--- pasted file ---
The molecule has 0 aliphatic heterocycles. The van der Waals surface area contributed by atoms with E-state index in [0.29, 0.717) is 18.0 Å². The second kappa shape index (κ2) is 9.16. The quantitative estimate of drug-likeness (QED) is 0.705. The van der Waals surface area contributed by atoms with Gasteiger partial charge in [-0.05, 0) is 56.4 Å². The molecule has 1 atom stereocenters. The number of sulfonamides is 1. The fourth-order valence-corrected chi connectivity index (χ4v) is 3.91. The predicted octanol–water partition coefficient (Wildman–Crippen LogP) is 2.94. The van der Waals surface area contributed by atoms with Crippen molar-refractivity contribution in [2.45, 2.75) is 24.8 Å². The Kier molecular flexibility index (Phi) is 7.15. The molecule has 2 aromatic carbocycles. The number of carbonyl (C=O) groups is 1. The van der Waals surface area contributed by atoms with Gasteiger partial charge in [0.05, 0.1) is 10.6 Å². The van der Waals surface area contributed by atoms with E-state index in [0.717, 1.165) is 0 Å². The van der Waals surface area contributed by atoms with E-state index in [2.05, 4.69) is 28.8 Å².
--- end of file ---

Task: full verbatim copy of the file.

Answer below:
The molecule has 0 aliphatic heterocycles. The van der Waals surface area contributed by atoms with E-state index in [0.29, 0.717) is 18.0 Å². The second kappa shape index (κ2) is 9.16. The quantitative estimate of drug-likeness (QED) is 0.705. The van der Waals surface area contributed by atoms with Gasteiger partial charge in [-0.05, 0) is 56.4 Å². The molecule has 1 atom stereocenters. The number of sulfonamides is 1. The fourth-order valence-corrected chi connectivity index (χ4v) is 3.91. The predicted octanol–water partition coefficient (Wildman–Crippen LogP) is 2.94. The van der Waals surface area contributed by atoms with Crippen molar-refractivity contribution in [2.45, 2.75) is 24.8 Å². The Kier molecular flexibility index (Phi) is 7.15. The molecule has 2 aromatic carbocycles. The number of carbonyl (C=O) groups is 1. The van der Waals surface area contributed by atoms with Gasteiger partial charge in [0.05, 0.1) is 10.6 Å². The van der Waals surface area contributed by atoms with E-state index in [0.717, 1.165) is 0 Å². The van der Waals surface area contributed by atoms with E-state index in [2.05, 4.69) is 28.8 Å².